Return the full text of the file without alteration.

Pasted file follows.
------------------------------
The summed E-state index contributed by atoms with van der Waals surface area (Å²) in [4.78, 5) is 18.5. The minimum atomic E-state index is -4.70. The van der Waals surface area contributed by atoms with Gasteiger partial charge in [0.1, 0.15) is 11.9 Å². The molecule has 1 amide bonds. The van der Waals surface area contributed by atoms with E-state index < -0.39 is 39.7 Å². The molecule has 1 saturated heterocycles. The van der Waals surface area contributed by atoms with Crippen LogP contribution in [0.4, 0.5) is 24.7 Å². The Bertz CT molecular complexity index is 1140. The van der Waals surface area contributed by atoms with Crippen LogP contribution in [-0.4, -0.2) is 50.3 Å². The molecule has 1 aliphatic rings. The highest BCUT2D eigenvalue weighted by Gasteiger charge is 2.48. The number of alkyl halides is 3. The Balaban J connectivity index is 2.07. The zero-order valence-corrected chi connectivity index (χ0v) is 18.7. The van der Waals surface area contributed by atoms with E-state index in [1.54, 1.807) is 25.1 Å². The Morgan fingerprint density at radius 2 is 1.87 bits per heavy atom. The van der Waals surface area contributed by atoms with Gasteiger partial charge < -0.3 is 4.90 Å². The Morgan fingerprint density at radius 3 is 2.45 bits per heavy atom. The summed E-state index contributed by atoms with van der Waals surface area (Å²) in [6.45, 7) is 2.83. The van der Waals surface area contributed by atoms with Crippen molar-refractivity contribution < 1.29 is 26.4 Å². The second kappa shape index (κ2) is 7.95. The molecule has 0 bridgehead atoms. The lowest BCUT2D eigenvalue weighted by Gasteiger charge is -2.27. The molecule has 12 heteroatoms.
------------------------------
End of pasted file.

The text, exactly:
The summed E-state index contributed by atoms with van der Waals surface area (Å²) in [4.78, 5) is 18.5. The minimum atomic E-state index is -4.70. The van der Waals surface area contributed by atoms with Gasteiger partial charge in [0.1, 0.15) is 11.9 Å². The molecule has 1 amide bonds. The van der Waals surface area contributed by atoms with E-state index < -0.39 is 39.7 Å². The molecule has 1 saturated heterocycles. The van der Waals surface area contributed by atoms with Crippen LogP contribution in [0.4, 0.5) is 24.7 Å². The Bertz CT molecular complexity index is 1140. The van der Waals surface area contributed by atoms with Crippen LogP contribution in [-0.4, -0.2) is 50.3 Å². The molecule has 1 aliphatic rings. The highest BCUT2D eigenvalue weighted by Gasteiger charge is 2.48. The number of alkyl halides is 3. The Balaban J connectivity index is 2.07. The zero-order valence-corrected chi connectivity index (χ0v) is 18.7. The van der Waals surface area contributed by atoms with E-state index in [1.54, 1.807) is 25.1 Å². The Morgan fingerprint density at radius 2 is 1.87 bits per heavy atom. The van der Waals surface area contributed by atoms with Gasteiger partial charge < -0.3 is 4.90 Å². The Morgan fingerprint density at radius 3 is 2.45 bits per heavy atom. The summed E-state index contributed by atoms with van der Waals surface area (Å²) in [6.45, 7) is 2.83. The van der Waals surface area contributed by atoms with Crippen molar-refractivity contribution < 1.29 is 26.4 Å². The second kappa shape index (κ2) is 7.95. The molecule has 0 bridgehead atoms. The lowest BCUT2D eigenvalue weighted by Gasteiger charge is -2.27. The molecule has 12 heteroatoms.